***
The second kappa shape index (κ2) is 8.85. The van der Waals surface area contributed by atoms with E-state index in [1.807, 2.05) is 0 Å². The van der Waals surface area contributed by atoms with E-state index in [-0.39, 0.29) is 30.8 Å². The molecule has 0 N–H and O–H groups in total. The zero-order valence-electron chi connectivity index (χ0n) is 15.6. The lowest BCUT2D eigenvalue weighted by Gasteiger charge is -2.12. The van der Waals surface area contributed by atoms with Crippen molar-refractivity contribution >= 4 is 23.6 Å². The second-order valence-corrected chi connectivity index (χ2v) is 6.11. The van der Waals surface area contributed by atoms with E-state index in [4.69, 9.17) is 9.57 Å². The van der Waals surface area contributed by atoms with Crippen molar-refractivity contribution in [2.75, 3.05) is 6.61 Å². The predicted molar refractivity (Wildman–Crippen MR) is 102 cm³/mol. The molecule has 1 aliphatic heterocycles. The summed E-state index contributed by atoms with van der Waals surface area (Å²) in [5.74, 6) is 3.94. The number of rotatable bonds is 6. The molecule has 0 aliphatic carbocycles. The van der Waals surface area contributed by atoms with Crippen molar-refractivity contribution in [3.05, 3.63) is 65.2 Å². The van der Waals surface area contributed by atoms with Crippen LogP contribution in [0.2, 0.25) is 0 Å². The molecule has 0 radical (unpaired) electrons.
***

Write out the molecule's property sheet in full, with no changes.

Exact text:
The second kappa shape index (κ2) is 8.85. The van der Waals surface area contributed by atoms with E-state index in [1.807, 2.05) is 0 Å². The van der Waals surface area contributed by atoms with E-state index in [-0.39, 0.29) is 30.8 Å². The molecule has 0 N–H and O–H groups in total. The zero-order valence-electron chi connectivity index (χ0n) is 15.6. The lowest BCUT2D eigenvalue weighted by Gasteiger charge is -2.12. The van der Waals surface area contributed by atoms with Crippen molar-refractivity contribution >= 4 is 23.6 Å². The second-order valence-corrected chi connectivity index (χ2v) is 6.11. The van der Waals surface area contributed by atoms with E-state index in [4.69, 9.17) is 9.57 Å². The van der Waals surface area contributed by atoms with Crippen molar-refractivity contribution in [2.75, 3.05) is 6.61 Å². The predicted molar refractivity (Wildman–Crippen MR) is 102 cm³/mol. The molecule has 1 aliphatic heterocycles. The summed E-state index contributed by atoms with van der Waals surface area (Å²) in [5.74, 6) is 3.94. The number of rotatable bonds is 6. The molecule has 0 aliphatic carbocycles. The van der Waals surface area contributed by atoms with Crippen molar-refractivity contribution in [3.05, 3.63) is 65.2 Å². The van der Waals surface area contributed by atoms with Crippen LogP contribution in [0.2, 0.25) is 0 Å². The molecule has 0 radical (unpaired) electrons.